How Do I Support My Friend With Endometriosis?
Do you love a woman with endometriosis? Does your best friend battle the severe pain and exhaustion that is part and parcel of her disease? Do you stand helplessly by and wonder “How Do I Support My Friend With Endometriosis?”
If you answered yes to any of the three questions above, this blog post is for you.
This recent opinion piece got me thinking about how we treat women who struggle with invisible needs and chronic diseases. It prompted me to ask a few questions in our online community and of my friends who have been diagnosed with endometriosis.
In honor of National Endometriosis Awareness Month, I am shining a spotlight on what they say they need most from their friends and loved ones while they manage their disease. I especially appreciate that many of their suggestions are practical and attainable.
How Do I Support My Friend With Endometriosis?
Choose to Believe Her Pain
One of the most common things that women report as helpful or supportive during a flare-up is a partner or friend who believes her when she states her pain. That sounds simple enough, right? Not necessarily so – especially if she’s traveled a long road to diagnosis – in part because her doctors didn’t fully believe her descriptions of symptoms and pain levels.
…you have to have the mental wherewithal to accept that their pain is not in their head. The mental struggle they face daily just to complete the most mundane daily tasks can take all the energy they have and leave them exhausted for days.
Creating a Family Resources on Endometriosis:
Ask Her What She Needs or Wants
Chronic pain can leave a woman feeling out of control – like her life is being taken over by her disease. When your friend is hurting, ask her what would serve her most right now. If you sense that she’s overwhelmed by her pain, give her a couple of choices of things that you know have helped in the past:
“Can I run a hot bath for you, or would the heating pad be more comfortable right now?”
If your friend has been on the couch for the last 24 hours hugging her heating pad, offer to pick up a pizza for dinner. Ask if she’d like you to join her for a light-hearted rom-com while you eat pizza together.
Be okay with whatever answer she gives, recognizing that telling you honestly what feels most supportive to her is maybe the only thing she can control today.
Let it Be On Her Terms
Your friend will likely have days that she appears to be functioning quite normally. Those will be regular days for you both. However, it’s important to remember that the endometriosis hasn’t gone anywhere.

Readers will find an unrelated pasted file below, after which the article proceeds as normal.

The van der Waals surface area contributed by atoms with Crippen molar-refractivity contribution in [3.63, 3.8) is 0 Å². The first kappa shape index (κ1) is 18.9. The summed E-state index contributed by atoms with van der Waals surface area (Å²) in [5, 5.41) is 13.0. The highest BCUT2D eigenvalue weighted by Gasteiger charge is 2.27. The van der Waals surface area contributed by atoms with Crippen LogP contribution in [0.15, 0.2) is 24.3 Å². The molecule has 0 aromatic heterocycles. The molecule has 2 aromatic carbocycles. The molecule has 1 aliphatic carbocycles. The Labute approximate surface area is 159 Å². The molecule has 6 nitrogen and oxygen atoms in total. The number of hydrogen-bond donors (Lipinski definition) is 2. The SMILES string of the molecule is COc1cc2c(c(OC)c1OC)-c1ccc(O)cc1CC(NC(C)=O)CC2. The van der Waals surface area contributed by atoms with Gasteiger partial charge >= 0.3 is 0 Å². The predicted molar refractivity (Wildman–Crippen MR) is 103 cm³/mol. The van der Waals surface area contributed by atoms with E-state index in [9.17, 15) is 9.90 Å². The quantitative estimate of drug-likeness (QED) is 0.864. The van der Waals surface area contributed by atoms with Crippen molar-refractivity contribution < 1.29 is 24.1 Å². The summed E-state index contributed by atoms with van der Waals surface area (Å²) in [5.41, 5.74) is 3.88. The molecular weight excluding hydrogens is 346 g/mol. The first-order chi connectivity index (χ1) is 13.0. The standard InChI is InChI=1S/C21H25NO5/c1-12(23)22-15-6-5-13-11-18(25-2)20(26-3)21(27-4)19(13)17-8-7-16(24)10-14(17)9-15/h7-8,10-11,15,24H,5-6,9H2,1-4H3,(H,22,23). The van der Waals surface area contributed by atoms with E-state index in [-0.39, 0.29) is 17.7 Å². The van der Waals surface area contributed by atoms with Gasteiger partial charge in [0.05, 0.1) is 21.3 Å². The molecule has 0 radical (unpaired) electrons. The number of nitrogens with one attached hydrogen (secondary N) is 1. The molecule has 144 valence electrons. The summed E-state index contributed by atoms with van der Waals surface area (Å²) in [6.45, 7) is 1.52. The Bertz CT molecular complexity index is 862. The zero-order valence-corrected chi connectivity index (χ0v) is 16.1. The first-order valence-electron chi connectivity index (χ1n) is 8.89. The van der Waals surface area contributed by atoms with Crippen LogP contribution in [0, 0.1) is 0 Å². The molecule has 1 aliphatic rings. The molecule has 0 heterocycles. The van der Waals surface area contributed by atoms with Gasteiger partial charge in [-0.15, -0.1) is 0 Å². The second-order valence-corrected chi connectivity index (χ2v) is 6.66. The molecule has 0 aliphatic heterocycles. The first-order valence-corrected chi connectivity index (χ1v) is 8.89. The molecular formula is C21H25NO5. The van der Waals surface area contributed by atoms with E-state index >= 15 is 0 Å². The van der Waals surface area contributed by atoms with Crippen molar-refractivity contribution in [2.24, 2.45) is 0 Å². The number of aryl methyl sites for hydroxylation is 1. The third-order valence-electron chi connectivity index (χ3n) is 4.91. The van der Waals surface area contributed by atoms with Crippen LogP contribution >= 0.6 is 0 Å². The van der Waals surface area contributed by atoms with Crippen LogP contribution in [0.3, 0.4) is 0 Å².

For many women, each day feels like a marathon to be endured, even if the cramping or pain is not flaring. Her energy level might never be a match for yours, and as a friend, it’s up to you to make sure she knows that you can accept that. And that you can wait for another time to enjoy her company.
She also needs to know that she’s still a valuable part of your life, that you won’t stop inviting her to lunch just because she said “no” the last four times you asked. Keep asking. Keep reaching out.
Lauren suggests that you recognize and accept that her “no” is likely because “she recognizes that she needs to care for herself and set boundaries to protect her physical, mental and spiritual wellbeing.”
Be Practical In Your Care
Beth mentioned that the “little care tasks are hugely helpful” – like bringing your friend a heating pad when you see her beginning to exhibit pain. It can also be very supportive to lend help with the routines of life regularly. (Yes, heating pads are a big deal with endometriosis. If your friend doesn’t have a good one, that’s a practical gift you can grab at any pharmacy!)
Offer to help with groceries, laundry, child care or running errands while you are tackling your own To Do list. Again, endometriosis is often quite exhausting to a woman, so easing her load when you can do so speaks of great support and care.
Asking for help, especially when a woman is in chronic pain and may already feel as if she’s always “needing something” can feel demoralizing. If you ask her first, before she HAS to ask for help, you are coming alongside her in loving ways.
Most Importantly, Be There
To wrap it all up, I can’t really say it better than Lauren said it here:
And finally, allow her to cry and not be alright. Being strong for so long is hard, and we all hit our breaking points. Let your friend break. And then be there to love on her hard.
Supporting a friend with endometriosis doesn’t look much different than supporting any friend who is going through a hard season. But endometriosis isn’t just a season, and loving your friend well might mean a more profound commitment to caring for her the way that she needs you to care when the disease is hitting hard.
Do you have endometriosis? What suggestions would you offer a friend or loved one for how to support you well? We’d love to hear from you in the comments.
Image Credit: Top Ten Alternatives; B&M Stores